• How large was the treatment effect?
  • How precise was the treatment effect? 

ARR Absolute Risk Reduction
The difference between the risk of an event without the treatment and the risk of an event with the treatment.  

CER Control Event Rate
The risk of an event happening in the control / non-treatment group.

EER Experimental Event Rate
The risk of an event happening in the experimental / treatment group.

NNT Number Needed to Treat
The number of patients that would need to be treated in order to prevent one event.

RR Relative Risk  /  Risk Ratio
The ratio of the difference between the risk of an event without the treatment and the risk of an event with the treatment: 50% greater risk, 5 times the risk, etc. 

RRR Relative Risk Reduction
The ratio of the number fewer events in the experimental / treatment group compared to the control group


Appraising Diagnosis Studies


  • Did the clinicians face diagnostic uncertainty?
  • Was there a blinded comparison with an independent gold standard?
  • Was the patient sample representative of the patients to whom the test would be applied in clinical practice?
  • Was the gold standard test applied regardless of what the results of the experimental test were? (You want the answer to be "yes")
  • Did the person performing the gold standard test know the results of the experimental test or vice-versa? (You want the answer to be "no")
  • Were the methods for performing the test described well enough to reproduce them?


  • What is the Sensitivity of the test?
  • What is the Specificity of the test?
  • What is the Positive Predictive Value of the Test?
  • What is the Negative Predictive Value of the Test?

Sensitivity (Sn)
The percentage or proportion of people that have the condition AND test positive with the experimental test. 

Specificity (Sp)
The percentage or proportion of people that DO NOT have the condition AND DO NOT test positive with the experimental test. 

Positive Predictive Value (PPV)
The percentage or proportion of people that test positive with the experimental test who have the condition

Negative Predictor Value (NPV)
The percentage or proportion of people that do not test positive and do not have the condition.

Appraising Systematic Reviews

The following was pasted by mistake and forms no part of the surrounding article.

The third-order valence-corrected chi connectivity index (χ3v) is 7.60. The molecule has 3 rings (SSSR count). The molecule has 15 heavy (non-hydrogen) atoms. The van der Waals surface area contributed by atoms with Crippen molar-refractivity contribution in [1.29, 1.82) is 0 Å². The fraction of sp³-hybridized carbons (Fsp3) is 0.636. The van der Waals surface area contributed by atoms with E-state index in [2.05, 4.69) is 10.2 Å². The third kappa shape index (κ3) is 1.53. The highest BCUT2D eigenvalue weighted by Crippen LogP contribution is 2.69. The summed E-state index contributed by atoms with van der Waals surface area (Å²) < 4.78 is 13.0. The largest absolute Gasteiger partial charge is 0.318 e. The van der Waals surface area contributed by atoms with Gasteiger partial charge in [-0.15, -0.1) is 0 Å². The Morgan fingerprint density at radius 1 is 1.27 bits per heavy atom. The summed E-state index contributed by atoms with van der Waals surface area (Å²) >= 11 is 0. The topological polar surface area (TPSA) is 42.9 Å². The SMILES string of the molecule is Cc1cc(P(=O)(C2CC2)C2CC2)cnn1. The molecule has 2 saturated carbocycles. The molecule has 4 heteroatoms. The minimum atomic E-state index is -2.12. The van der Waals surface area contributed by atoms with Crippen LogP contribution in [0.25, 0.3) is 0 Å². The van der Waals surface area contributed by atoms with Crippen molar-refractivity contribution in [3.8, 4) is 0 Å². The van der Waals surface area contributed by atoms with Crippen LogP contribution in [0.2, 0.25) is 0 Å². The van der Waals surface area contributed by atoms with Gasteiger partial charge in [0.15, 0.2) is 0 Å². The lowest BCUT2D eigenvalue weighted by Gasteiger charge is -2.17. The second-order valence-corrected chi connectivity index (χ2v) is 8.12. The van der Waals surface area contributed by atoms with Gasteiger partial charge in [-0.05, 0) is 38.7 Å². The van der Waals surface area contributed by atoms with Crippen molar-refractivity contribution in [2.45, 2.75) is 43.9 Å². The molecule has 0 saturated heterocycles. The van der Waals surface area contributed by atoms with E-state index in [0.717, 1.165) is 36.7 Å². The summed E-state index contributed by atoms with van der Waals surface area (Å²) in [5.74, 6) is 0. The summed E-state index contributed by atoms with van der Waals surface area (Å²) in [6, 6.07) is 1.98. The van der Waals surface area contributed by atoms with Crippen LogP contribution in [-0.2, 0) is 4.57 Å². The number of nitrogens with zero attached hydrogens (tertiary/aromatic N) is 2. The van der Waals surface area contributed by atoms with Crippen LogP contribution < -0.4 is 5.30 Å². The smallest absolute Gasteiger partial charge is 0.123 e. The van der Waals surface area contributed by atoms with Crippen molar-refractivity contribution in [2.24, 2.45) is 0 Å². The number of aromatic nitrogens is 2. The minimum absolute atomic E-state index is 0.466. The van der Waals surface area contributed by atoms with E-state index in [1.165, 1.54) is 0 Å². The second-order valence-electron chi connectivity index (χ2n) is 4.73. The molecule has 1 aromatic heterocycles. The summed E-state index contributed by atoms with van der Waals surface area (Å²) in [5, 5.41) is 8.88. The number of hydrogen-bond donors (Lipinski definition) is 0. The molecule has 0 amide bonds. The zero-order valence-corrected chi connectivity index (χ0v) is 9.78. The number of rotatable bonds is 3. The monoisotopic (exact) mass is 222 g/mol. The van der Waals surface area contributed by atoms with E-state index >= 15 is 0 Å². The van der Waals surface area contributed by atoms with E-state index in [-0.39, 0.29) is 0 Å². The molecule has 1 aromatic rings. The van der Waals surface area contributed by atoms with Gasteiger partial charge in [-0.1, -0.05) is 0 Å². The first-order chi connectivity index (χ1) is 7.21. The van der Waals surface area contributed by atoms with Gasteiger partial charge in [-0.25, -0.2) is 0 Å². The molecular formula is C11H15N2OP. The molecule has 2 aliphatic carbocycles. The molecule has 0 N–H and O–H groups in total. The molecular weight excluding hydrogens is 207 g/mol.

• Did they establish the research question before taking any other steps?
  • Do they say where they looked for studies and how they looked for studies?
  • Is it unlikely that they missed any important relevant studies? Did they:
    • search the major databases
    • search for relevant "grey literature" (i.e. not published in a journal and indexed in a database.  Can include government reports, etc.)
    • search the references in relevant studies
    • contact experts / researchers - especially for unpublished studies
    • include subject headings and keywords in their strategies
    • look for papers in any language
  • Do the criteria used to select articles make sense, and were they defined before they started selecting studies? Should include:
    • patient characteristics
    • intervention(s) / exposure(s) of interest
    • outcome(s) of interest
    • often includes the type of study design
  • Do they make a list of the studies that were included, and a list of the studies that were excluded available?  Depending on who published the systematic review this might not be with the text of the review itself.
  • Were there more than one person doing study selection AND more than one person doing data extraction?  Was there a procedure for coming to a consensus?
  • Were the results similar (homogenous) between the different studies?
    • if there was variation (heterogeneity), authors may estimate whether the difference is significant with a chi-square test
    • if there was variation the authors should talk about why that might be the case
    • if there was variation the authors should use a "random effects model" or consider the appropriateness of pooling the results
  • Did they assess the likelihood of publication bias affecting the available data?  In other words, did they look to see if it was likely that only half of the studies with negative results were published compared to all of the studies with positive results? 
  • When they formed their conclusions did they take the rigour and quality of the studies into account?  (In other words, did they give higher quality studies more weight than poorer quality studies.)
  • Are potential conflicts of interest for both the systematic review and for the included studies stated?